How Organizational Structure Limits Your Ability to Achieve Service Outcomes
The current organizational structure of your Services team and alignment with other customer facing resources may inhibit your ability to retain customers and expand relationship value. Organizational alignment, increased cooperation, and shared goals are key to customer retention and revenue expansion initiatives.
The State of Service Organizations
Service organizations are optimized to achieve task-based service objectives such as case closure efficiency, onboarding and adoption milestones, case deflection, and attainment of target Net Promoter Scores. While these are all important objectives, they are inadequate goals if not directly aligned with the attainment of strategic outcomes such as retaining customer relationships and growing account value.
Companies that focus on attainment of transactional tasks may not be able to maximize retention and expansion of customer relationship value. Sub-optimized organizations may:
- Archive transactional success but miss opportunities to identify customers at risk.
- Create delivery efficiencies though self-help and service automation but fail to deliver services necessary to help customers adopt and use products effectively.
- Establish new relationships but fail to retain them for more than a year.
- Provide a timely accurate response to a support issues but miss an opportunity to upsell additional services.
Characteristics of sub-optimized service organizations may include the following:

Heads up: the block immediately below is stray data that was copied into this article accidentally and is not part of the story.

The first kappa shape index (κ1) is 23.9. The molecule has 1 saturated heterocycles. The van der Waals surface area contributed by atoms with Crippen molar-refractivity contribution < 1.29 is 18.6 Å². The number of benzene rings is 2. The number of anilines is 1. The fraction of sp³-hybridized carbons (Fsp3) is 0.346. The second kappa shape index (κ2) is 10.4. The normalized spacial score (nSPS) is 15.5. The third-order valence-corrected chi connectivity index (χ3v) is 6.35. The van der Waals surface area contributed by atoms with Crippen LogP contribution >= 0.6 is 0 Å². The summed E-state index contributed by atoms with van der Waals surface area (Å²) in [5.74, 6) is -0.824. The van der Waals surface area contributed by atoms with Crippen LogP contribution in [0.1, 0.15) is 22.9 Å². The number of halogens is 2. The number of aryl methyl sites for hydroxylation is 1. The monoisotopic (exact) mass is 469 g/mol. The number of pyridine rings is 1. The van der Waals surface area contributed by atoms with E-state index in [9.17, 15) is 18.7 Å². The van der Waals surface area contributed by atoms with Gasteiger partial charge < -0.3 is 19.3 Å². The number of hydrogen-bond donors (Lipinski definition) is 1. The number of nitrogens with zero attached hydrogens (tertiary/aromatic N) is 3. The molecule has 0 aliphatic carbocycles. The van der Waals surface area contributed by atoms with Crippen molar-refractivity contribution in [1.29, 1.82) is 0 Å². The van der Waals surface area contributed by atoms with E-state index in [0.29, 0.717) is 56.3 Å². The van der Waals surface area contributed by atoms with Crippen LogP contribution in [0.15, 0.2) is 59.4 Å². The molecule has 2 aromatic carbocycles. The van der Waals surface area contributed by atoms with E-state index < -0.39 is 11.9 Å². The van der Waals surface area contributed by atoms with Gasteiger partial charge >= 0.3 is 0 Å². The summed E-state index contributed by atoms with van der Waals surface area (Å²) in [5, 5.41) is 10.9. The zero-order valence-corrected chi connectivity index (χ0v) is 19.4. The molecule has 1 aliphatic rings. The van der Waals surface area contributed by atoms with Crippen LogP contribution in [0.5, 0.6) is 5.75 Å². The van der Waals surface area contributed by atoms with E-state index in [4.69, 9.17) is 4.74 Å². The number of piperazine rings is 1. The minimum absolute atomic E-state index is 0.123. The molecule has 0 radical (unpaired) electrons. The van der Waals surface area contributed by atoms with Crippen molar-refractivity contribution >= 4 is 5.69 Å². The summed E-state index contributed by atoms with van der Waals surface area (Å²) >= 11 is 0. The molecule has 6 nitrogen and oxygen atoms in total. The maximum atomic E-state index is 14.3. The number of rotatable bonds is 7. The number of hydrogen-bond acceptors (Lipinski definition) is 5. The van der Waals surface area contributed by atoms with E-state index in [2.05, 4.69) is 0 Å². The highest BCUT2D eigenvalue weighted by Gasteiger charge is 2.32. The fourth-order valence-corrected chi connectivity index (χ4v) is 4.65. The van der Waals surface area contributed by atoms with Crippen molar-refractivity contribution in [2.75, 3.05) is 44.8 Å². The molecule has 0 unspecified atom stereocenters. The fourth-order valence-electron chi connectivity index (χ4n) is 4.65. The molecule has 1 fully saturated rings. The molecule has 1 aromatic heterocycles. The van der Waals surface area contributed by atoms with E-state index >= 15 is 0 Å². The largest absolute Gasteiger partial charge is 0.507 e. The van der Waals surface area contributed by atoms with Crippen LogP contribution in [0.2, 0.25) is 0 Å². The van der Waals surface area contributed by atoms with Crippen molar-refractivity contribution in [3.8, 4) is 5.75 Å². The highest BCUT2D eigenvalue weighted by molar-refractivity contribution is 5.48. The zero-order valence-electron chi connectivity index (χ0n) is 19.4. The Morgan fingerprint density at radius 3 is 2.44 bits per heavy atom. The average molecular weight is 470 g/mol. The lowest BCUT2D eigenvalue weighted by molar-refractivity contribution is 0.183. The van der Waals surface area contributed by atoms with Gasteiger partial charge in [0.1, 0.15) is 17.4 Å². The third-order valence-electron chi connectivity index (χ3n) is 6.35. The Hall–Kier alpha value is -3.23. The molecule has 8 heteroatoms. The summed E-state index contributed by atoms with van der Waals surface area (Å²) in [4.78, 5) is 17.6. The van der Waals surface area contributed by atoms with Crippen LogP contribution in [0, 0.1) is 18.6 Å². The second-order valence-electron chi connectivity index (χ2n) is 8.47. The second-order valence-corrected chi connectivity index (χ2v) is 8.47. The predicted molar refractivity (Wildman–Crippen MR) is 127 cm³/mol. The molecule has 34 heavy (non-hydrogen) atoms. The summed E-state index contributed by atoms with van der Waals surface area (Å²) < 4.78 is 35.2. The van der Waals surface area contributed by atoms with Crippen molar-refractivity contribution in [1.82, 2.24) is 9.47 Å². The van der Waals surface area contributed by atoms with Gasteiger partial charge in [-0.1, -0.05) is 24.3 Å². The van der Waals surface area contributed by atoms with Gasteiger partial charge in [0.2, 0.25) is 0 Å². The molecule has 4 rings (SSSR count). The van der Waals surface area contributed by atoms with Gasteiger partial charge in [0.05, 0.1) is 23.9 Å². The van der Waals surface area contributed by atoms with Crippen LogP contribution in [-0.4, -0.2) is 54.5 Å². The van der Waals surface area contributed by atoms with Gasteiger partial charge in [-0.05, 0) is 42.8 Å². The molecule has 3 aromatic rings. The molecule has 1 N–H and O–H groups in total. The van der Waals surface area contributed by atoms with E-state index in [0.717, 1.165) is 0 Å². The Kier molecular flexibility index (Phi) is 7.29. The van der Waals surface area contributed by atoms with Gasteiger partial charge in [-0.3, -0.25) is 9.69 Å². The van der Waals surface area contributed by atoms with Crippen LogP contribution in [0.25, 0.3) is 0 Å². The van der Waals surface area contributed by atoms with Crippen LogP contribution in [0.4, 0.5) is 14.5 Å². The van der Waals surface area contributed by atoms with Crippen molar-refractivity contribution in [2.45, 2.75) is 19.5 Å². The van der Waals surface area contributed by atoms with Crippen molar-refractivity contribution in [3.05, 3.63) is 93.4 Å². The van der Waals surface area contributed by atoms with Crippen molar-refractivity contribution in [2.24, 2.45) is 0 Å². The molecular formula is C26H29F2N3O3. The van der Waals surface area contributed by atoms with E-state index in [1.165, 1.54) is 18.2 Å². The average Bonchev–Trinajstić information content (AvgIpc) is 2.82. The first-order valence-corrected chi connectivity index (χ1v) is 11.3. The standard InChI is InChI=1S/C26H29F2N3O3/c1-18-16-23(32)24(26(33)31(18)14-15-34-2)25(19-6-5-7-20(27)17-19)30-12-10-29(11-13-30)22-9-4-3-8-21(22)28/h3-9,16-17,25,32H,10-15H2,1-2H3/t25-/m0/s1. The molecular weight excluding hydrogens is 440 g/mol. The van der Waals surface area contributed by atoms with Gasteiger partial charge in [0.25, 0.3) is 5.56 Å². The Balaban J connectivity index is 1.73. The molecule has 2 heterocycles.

Narrowly Defined Customer Experience Strategy
The lack of a well-defined and coordinate Customer Experience strategy perpetuates inefficient and siloed organizational structures. When specific teams and individual are not held accountable for contributing to overall CX strategic objectives revenue and retention opportunities will be missed.
Siloed Organizational Structures
Service remains predominantly siloed with separate departments for Support, Education and Professionals Services and are often separate from Product Management, Sales and Renewal teams. Siloed organizational structures inhibit the ability to provide coordinated and efficient resource allocation to deliver the services necessary to sustain healthy customer relationships.
Lack of Common Goals
It is unrealistic to expect that teams will regularly coordinate activities if there are no incentives to support this behavior. The lack of shared goals that transcend organizational boundaries assure that teams will focus their efforts on the tasks and activities they are goaled on.
Siloed organizations do not actively coordinate activities throughout the customer relationship lifecycle. The lack of coordinated action is often the result of narrowly focused practices to achieve specific tasks and silo-specific goals with little or no incentives to promote cross-functional cooperation.
Sub-Optimized Resource Utilization
Use of overlapping and complementary resources from post-sales teams are not coordinated or pooled to drive customer success or achieve service delivery cost-efficiencies.
What is Your Optimal Organizational Structure?
There are many ways to organize and align teams and resources. Which organizational model do you use today? Is it optimized to achieve your strategic objectives?
Organizational Transformation is Inevitable
As companies refine their customer experience strategies and recognize that retention and relationship growth are paramount objectives, organizational transformation is inevitable.
The imperative to successful organizational transformation is to organize teams and resources in the most efficient means necessary to achieve clearly defined strategic objectives. This process begins with the articulation of the customer experience strategy followed by a description of how specific roles and teams will contribute to expected outcomes. Consider the following transformational imperatives.
Get Ready for Change
Change can be difficult especially when it challenges current operational and organizational norms. When you can recognize the conditions that require change you can prepare for a smooth transition to a new operating and organizational model. Consider the following indicators that signify change is necessary: